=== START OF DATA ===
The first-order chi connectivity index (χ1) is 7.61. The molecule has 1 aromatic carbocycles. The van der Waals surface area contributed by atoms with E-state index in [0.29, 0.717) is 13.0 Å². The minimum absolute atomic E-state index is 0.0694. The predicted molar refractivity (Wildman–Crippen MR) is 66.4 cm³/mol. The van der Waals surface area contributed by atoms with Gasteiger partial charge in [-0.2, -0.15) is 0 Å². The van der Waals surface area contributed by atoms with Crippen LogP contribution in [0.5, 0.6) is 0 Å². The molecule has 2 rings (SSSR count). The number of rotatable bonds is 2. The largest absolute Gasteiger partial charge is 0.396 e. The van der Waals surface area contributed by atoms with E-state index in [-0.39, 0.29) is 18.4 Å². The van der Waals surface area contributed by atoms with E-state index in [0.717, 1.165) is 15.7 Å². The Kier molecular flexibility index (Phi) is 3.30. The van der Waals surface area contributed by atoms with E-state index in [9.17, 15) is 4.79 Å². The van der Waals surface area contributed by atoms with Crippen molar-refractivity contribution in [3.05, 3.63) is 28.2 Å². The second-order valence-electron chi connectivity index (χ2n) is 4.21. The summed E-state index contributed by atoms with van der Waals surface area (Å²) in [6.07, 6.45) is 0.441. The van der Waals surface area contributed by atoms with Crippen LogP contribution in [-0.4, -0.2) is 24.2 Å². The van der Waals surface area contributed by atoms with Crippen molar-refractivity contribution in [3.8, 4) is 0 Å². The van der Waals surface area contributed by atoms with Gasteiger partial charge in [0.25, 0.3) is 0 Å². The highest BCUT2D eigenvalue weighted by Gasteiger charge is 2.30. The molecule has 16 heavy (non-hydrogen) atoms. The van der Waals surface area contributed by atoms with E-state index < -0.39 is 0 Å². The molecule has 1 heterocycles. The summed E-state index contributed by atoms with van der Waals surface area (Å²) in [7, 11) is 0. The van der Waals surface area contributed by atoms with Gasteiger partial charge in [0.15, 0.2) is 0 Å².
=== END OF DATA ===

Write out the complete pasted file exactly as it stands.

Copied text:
The first-order chi connectivity index (χ1) is 7.61. The molecule has 1 aromatic carbocycles. The van der Waals surface area contributed by atoms with E-state index in [0.29, 0.717) is 13.0 Å². The minimum absolute atomic E-state index is 0.0694. The predicted molar refractivity (Wildman–Crippen MR) is 66.4 cm³/mol. The van der Waals surface area contributed by atoms with Gasteiger partial charge in [-0.2, -0.15) is 0 Å². The van der Waals surface area contributed by atoms with Crippen LogP contribution in [0.5, 0.6) is 0 Å². The molecule has 2 rings (SSSR count). The number of rotatable bonds is 2. The largest absolute Gasteiger partial charge is 0.396 e. The van der Waals surface area contributed by atoms with E-state index in [-0.39, 0.29) is 18.4 Å². The van der Waals surface area contributed by atoms with E-state index in [0.717, 1.165) is 15.7 Å². The Kier molecular flexibility index (Phi) is 3.30. The van der Waals surface area contributed by atoms with E-state index in [9.17, 15) is 4.79 Å². The van der Waals surface area contributed by atoms with Crippen molar-refractivity contribution in [3.05, 3.63) is 28.2 Å². The second-order valence-electron chi connectivity index (χ2n) is 4.21. The summed E-state index contributed by atoms with van der Waals surface area (Å²) in [6.07, 6.45) is 0.441. The van der Waals surface area contributed by atoms with Crippen LogP contribution in [-0.4, -0.2) is 24.2 Å². The van der Waals surface area contributed by atoms with Crippen molar-refractivity contribution in [3.8, 4) is 0 Å². The van der Waals surface area contributed by atoms with Gasteiger partial charge in [0.25, 0.3) is 0 Å². The highest BCUT2D eigenvalue weighted by Gasteiger charge is 2.30. The molecule has 16 heavy (non-hydrogen) atoms. The van der Waals surface area contributed by atoms with E-state index < -0.39 is 0 Å². The molecule has 1 heterocycles. The summed E-state index contributed by atoms with van der Waals surface area (Å²) in [7, 11) is 0. The van der Waals surface area contributed by atoms with Gasteiger partial charge in [0.15, 0.2) is 0 Å².